China columnist Jia Jia 'goes missing' en route to HK
A Beijing-based columnist has gone missing while on his way to Hong Kong, his lawyer has told the BBC.
No-one has had contact with Jia Jia since Tuesday night when he was set to board his flight. His wife has reported him missing.
He is said to have warned an editor friend about publishing an anonymous letter calling for President Xi Jinping's resignation.
The letter appeared on a state-linked site but was swiftly taken down.
It is unclear who authored the letter, which had the byline "loyal Communist Party supporters". Mr Jia had reportedly insisted he had no connection to the letter.
The incident appears to be the latest in a string of high-profile censorship incidents, amid a ramp-up of state campaigns aimed at burnishing Mr Xi's image.
What we know
Mr Jia, who is in his 30s, is known for writing commentaries for the online news portal Tencent. He was due to fly from Beijing to Hong Kong on Tuesday when he became uncontactable.
The newspaper Apple Daily quoted Mr Jia's wife as saying she last spoke to him at 20:00 local time on Tuesday, and he told her he was about to board the plane to Hong Kong.
She added that Mr Jia was due to arrive at a friend's home that night, but he never arrived. He also missed a lunch appointment the next day.
An excerpt from the letter
"On the cultural and ideological front, you [President Xi] have emphasised 'party-surnamed media' [an official campaign to get all media to toe the party line], and have disregarded the citizen aspect of the media, stunning the whole nation; you supported... low-standard people to become our literary representatives, disappointing the workers in the larger literary world; you have condoned cultural units in directly singing your praises; your wife Peng Liyuan's sister took over the producing duties of the CCTV Spring Gala, causing everyone's beloved and anticipated programme to become your personal propaganda tool.
Your condoning of a personality cult, not allowing 'rash opinions of central leadership', creating a 'one voice party' method - those of us who have gone through the Cultural Revolution can't help but feel secretly worried - our party, country and citizens cannot go through yet another 10-year catastrophe!"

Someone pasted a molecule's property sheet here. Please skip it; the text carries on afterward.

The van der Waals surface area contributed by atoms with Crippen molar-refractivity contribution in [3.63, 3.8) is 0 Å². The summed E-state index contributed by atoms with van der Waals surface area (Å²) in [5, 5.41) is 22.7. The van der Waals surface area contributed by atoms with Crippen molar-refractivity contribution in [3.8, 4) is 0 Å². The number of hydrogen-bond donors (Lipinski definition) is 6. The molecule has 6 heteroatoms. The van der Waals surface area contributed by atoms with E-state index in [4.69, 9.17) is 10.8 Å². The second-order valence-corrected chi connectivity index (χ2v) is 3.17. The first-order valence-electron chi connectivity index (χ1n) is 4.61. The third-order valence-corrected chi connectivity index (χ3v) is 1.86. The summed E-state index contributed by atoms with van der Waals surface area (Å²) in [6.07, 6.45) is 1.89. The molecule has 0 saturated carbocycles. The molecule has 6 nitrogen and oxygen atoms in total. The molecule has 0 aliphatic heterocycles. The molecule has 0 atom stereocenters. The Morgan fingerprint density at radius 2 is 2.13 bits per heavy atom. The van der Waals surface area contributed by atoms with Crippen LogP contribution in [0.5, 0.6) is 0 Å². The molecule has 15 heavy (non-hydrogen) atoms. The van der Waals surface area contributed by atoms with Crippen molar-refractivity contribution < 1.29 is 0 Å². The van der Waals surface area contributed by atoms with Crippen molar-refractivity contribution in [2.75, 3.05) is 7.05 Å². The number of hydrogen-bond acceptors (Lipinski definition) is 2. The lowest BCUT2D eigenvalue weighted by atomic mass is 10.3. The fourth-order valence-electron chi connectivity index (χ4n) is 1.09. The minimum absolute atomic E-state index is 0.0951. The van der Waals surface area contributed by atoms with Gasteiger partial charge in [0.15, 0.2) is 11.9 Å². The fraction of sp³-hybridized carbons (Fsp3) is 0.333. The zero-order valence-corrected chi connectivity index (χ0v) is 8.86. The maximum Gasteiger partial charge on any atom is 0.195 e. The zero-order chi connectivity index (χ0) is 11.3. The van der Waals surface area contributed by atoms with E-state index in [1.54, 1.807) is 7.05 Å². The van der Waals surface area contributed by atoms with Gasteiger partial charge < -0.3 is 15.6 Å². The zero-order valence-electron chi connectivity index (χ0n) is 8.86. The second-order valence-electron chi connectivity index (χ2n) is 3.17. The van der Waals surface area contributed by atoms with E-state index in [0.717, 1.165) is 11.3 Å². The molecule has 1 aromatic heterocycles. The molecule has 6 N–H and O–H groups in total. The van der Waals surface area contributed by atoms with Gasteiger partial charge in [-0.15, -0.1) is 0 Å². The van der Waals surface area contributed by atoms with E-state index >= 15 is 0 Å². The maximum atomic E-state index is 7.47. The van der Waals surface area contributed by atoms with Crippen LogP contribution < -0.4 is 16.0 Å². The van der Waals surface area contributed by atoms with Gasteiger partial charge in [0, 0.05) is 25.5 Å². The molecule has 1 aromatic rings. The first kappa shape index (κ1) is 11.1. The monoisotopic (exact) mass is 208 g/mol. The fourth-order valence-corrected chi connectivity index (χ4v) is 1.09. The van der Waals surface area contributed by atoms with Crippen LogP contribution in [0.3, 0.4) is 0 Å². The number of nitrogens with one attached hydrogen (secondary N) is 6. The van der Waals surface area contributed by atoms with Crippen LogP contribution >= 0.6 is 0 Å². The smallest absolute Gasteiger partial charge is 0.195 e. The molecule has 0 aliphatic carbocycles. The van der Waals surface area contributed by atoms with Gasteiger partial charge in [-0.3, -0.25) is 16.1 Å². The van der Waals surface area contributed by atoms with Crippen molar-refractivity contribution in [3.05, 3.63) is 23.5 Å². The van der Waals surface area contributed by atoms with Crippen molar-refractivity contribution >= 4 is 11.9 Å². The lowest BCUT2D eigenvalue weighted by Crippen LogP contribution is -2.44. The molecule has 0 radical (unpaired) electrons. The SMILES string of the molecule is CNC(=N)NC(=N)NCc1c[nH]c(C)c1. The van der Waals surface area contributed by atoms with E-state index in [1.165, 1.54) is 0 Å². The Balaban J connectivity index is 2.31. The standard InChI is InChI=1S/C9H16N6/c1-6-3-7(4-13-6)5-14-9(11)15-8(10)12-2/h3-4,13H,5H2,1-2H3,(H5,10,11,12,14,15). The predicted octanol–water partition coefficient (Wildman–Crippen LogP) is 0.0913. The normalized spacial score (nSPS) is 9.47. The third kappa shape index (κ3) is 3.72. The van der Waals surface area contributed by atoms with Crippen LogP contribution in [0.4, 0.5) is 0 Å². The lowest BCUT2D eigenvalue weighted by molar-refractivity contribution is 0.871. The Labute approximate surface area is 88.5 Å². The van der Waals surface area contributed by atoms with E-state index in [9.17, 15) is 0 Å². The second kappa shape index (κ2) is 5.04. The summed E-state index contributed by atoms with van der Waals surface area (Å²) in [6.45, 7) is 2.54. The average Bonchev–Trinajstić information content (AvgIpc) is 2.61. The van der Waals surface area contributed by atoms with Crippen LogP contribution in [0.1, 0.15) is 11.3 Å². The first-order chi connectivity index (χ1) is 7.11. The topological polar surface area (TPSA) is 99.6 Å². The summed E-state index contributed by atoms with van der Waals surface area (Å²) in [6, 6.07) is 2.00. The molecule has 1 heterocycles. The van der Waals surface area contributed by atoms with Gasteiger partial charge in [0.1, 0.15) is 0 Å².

His lawyer, Yan Xin, told the BBC: "We don't have any clue who took him away and why... there is [a] great possibility that he was taken away from the airport."
"His wife has not received any official document on Jia Jia's whereabouts and status."
Mr Yan added that attempts to find Mr Jia's flight booking record had failed, and he and Mr Jia's wife were checking with immigration authorities.
The letter in question raised eyebrows when it appeared on the state-linked news site Watching, also known as Wujie News, on 4 March.
Addressed to Mr Xi, it called for him to step down, accusing him of gaining "excessive power" and creating a "personality cult", and ran through a list of criticism of his rule ranging from his diplomatic policies to his economic decisions.
Analysis: John Sudworth, BBC News, Beijing
Apart from the whereabouts of the missing blogger apparently caught up in all of this, the big mystery is how on earth the letter appeared on a Chinese news website in the first place.
That people may hold these kinds of views is entirely possible, of course. But that anyone might take the risk of openly publishing, on a government-backed website, a call for the Chinese President's resignation would be extraordinary.
That's why there is speculation that the website was hacked in some way.
The Chinese authorities will, we can be certain, be trying to find out the truth, although probably not with a view to sharing the results of that investigation with the outside world.
Mr Jia is said to have cautioned his friend Ouyang Hongliang - an editor at Watching - after he saw it published.
The BBC tried to contact Mr Ouyang on his mobile phone but he could not be reached.
A colleague at Watching told the BBC that those involved with the letter's publication were "under investigation".
Watching stated it had reproduced the letter from another site, Canyu, an overseas-based portal known for carrying articles critical of China's government.
Canyu's version of the letter is still online.